So what is my thinking?  I share concerns about the effects of the chained CPI on beneficiaries.  But I think that some benefit cuts in Social Security are inevitable sooner or later.  The program needs some changes to make it solvent for the long term, and the chances that policymakers will restore solvency entirely through tax increases — with no benefit-reduction component — are essentially zero.  That didn’t happen in 1983, and it almost certainly won’t happen now or in the foreseeable future.

Furthermore, as in 1983, benefit changes won’t be limited to high-income beneficiaries.  There are limits to how far one can cut benefits at the top without breaking Social Security’s link between payroll-tax contributions and benefits, and thereby risking undermining public support for the program.  I see these factors as basic political realities, whether we like them or not.

That brings me to the key point: the chained CPI is the only Social Security benefit change that brings an increase in general tax revenues with it.  Eventually, about half of the savings from the chained CPI come from revenues, and about half from Social Security and other benefit programs.  The more that we raise in revenues, the less that policymakers will slash programs generally.  So, this — and the fact that the chained CPI is a more accurate measure of inflation (although not necessarily for the elderly) — leads me to conclude that if policymakers can build appropriate protections into the chained CPI to protect both the oldest and the poorest beneficiaries, it’s worth considering.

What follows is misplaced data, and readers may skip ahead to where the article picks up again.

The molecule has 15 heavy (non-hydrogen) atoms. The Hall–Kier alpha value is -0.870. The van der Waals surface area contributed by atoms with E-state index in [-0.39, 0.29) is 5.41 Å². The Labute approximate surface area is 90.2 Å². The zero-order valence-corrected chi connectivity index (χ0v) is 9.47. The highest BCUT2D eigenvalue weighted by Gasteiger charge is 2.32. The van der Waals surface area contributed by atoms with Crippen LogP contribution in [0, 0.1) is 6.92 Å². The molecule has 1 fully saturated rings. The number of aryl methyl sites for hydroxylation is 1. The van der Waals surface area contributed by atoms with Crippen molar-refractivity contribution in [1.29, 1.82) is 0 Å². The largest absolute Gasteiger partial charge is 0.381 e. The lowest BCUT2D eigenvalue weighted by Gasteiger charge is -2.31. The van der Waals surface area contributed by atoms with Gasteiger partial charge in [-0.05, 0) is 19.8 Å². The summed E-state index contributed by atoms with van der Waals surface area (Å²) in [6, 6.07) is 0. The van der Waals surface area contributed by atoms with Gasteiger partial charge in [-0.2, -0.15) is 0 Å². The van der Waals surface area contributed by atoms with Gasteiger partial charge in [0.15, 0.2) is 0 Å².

Finally, I hope people reading Bob’s article don’t think I’m the sole liberal who’s open to the chained CPI.  The late, revered Bob Ball — the former Commissioner of Social Security who led efforts to defend the program for half a century and was a hero and beacon on social insurance issues to so many of us — put forth several Social Security plans that included the chained CPI as a way to help restore Social Security solvency.  Indeed, I first looked at the proposal after I saw that Bob Ball had included it in one of his plans.  The Center for American Progress also embraced the chained CPI several years ago and included the proposal in its Social Security solvency plan.

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More About Robert Greenstein

Robert Greenstein

Greenstein is the founder and President of the Center on Budget and Policy Priorities. You can follow him on Twitter @GreensteinCBPP.

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4 Comments Add Yours ↓